I suggest yes, on similar reasoning.
    1. That is who is responsible for the Little-go;
    2. They would be assessing an student taught by the ancient Greeks against standards appropriate for the improved-by-the-Germans version - and so would be highly likely to fail him.
     
  30. grubble

    grubble Senior Member

    South of England, UK
    British English
    That is certainly a cogent analysis. It makes me reconsider.

    The main strength of my argument came from here:
    One might get one's Greek from the very lips of Homer and Plato.In which case they would certainly plough you for the Little-go.
    This is a single continuous utterance by the Very Young Man. We would expect from the structure of the sentence that "they" would refer to Homer and Plato.

    Against Cagey's and Loob's argument was that they were plucking "examiners" from mid-air.

    On reflection I must admit that (1) this could be the non-specific "they" as in "They say that it is going to rain tomorrow." which requires no antecedent or (2) it is likely that something in the prior text contains a disambiguating clue. Maybe the examiners were mentioned immediately before the passage we were given.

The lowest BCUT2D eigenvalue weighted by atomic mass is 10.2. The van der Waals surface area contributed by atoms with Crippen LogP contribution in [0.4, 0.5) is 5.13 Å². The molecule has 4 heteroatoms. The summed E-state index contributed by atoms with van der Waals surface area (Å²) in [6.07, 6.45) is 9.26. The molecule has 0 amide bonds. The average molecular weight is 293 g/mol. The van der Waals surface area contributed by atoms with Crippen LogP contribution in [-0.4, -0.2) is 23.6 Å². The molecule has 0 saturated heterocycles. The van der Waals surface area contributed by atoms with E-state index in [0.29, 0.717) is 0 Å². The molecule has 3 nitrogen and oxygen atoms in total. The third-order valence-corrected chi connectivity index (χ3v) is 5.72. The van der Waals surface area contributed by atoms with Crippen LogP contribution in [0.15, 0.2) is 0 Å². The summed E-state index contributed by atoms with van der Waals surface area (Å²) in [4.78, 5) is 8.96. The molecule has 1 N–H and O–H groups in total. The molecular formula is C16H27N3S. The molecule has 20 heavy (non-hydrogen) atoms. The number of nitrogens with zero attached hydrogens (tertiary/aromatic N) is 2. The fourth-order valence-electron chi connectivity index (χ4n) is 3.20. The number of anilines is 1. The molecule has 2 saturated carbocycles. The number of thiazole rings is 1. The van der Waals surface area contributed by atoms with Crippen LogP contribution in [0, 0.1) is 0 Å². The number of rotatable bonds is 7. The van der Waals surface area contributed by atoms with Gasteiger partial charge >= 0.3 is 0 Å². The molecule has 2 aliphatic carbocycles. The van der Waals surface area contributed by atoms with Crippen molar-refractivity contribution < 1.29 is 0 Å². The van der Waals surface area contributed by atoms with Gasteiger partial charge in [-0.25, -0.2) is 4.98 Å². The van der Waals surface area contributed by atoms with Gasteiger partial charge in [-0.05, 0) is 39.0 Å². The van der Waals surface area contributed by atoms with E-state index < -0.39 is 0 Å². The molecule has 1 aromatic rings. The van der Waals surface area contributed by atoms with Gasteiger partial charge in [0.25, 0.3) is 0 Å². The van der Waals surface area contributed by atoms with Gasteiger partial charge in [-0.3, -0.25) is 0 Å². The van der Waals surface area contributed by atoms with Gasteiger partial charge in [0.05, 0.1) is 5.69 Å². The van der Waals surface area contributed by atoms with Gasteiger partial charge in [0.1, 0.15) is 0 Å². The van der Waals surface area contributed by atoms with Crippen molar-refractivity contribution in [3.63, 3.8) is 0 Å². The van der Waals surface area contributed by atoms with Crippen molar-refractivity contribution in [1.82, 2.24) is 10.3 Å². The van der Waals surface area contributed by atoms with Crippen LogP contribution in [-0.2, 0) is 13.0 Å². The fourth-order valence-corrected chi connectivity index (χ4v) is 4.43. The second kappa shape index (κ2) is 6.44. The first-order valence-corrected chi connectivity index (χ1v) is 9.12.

In sum I believe that you have a very strong case, stronger than mine in fact.

    It just goes to show how important context is!
     
    Last edited: Oct 31, 2010
  31. Anchises New Member

    English - US
    When The Time Machine was being written, there was a revolution going on in classics departments in British and American universities. Up till then, academics all over Europe generally pronounced Latin according to the relation between spelling and pronunciation in their own respective languages. It was a little more complicated in English because of the Norman French influence. We still hear the "traditional" pronunciation of Latin in legal terms: when a meeting is terminated without setting a date for reconvening, that is called sine die (without a day/date), and it is pronounced "sigh knee dye", whereas classical Romans would have said something more like "see nay D.A." Ever since the 1500s, scholars knew that they weren't using the authentic ancient sounds of the languages, but universities strenuously resisted change until the early 20th century. Even now, most professors of Greek ignore three important factors in classical pronunciation: 1) the marked accents are pitch rather than stress accents. 2) Long vowels and syllables are long by duration, not just vowel quality. 3) The letters theta, phi and chi and hard consonants like tau, pi and kappa, but "aspirated" - with an extra puff of air at the end. None of these distinctions come naturally for speakers of English, and it takes some time and practice to get them right. It's hard enough already to get students to sign up for courses in Ancient Greek ... why make it harder? The result is embarrassing, however, because different rules for stress have to be used in reading poetry vs. prose; otherwise the meter is garbled.